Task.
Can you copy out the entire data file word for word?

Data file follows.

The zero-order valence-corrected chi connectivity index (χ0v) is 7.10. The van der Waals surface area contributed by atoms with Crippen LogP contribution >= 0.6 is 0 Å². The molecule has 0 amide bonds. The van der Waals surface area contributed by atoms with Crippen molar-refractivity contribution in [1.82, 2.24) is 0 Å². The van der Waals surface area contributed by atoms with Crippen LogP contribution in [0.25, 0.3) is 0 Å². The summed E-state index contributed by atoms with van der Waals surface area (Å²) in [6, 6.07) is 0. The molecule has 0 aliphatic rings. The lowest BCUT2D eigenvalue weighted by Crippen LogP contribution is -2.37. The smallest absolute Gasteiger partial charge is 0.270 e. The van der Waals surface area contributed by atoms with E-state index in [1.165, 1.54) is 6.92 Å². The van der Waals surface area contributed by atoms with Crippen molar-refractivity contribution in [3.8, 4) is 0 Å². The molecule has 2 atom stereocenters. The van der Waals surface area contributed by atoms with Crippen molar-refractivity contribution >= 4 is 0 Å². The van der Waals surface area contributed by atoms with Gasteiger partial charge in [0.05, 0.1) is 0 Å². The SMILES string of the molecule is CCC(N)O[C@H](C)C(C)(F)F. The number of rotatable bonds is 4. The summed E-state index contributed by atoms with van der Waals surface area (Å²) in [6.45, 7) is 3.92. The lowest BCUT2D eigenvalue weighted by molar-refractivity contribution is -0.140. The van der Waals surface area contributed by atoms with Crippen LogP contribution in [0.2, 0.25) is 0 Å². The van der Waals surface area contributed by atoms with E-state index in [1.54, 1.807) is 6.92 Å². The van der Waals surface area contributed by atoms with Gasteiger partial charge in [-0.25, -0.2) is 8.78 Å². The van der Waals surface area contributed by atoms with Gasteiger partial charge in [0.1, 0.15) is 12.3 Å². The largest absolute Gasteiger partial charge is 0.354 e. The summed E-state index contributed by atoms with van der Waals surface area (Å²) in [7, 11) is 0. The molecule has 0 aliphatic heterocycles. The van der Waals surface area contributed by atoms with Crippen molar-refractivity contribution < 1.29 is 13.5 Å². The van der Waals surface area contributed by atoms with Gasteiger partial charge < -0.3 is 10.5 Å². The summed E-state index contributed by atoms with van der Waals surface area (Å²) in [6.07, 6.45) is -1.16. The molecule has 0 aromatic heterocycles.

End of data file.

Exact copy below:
The zero-order valence-corrected chi connectivity index (χ0v) is 7.10. The van der Waals surface area contributed by atoms with Crippen LogP contribution >= 0.6 is 0 Å². The molecule has 0 amide bonds. The van der Waals surface area contributed by atoms with Crippen molar-refractivity contribution in [1.82, 2.24) is 0 Å². The van der Waals surface area contributed by atoms with Crippen LogP contribution in [0.25, 0.3) is 0 Å². The summed E-state index contributed by atoms with van der Waals surface area (Å²) in [6, 6.07) is 0. The molecule has 0 aliphatic rings. The lowest BCUT2D eigenvalue weighted by Crippen LogP contribution is -2.37. The smallest absolute Gasteiger partial charge is 0.270 e. The van der Waals surface area contributed by atoms with E-state index in [1.165, 1.54) is 6.92 Å². The van der Waals surface area contributed by atoms with Crippen molar-refractivity contribution in [3.8, 4) is 0 Å². The molecule has 2 atom stereocenters. The van der Waals surface area contributed by atoms with Crippen molar-refractivity contribution >= 4 is 0 Å². The van der Waals surface area contributed by atoms with Gasteiger partial charge in [0.05, 0.1) is 0 Å². The SMILES string of the molecule is CCC(N)O[C@H](C)C(C)(F)F. The number of rotatable bonds is 4. The summed E-state index contributed by atoms with van der Waals surface area (Å²) in [6.45, 7) is 3.92. The lowest BCUT2D eigenvalue weighted by molar-refractivity contribution is -0.140. The van der Waals surface area contributed by atoms with Crippen LogP contribution in [0.2, 0.25) is 0 Å². The van der Waals surface area contributed by atoms with E-state index in [1.54, 1.807) is 6.92 Å². The van der Waals surface area contributed by atoms with Gasteiger partial charge in [-0.25, -0.2) is 8.78 Å². The van der Waals surface area contributed by atoms with Gasteiger partial charge in [0.1, 0.15) is 12.3 Å². The largest absolute Gasteiger partial charge is 0.354 e. The summed E-state index contributed by atoms with van der Waals surface area (Å²) in [7, 11) is 0. The molecule has 0 aliphatic heterocycles. The van der Waals surface area contributed by atoms with Crippen molar-refractivity contribution < 1.29 is 13.5 Å². The van der Waals surface area contributed by atoms with Gasteiger partial charge < -0.3 is 10.5 Å². The summed E-state index contributed by atoms with van der Waals surface area (Å²) in [6.07, 6.45) is -1.16. The molecule has 0 aromatic heterocycles.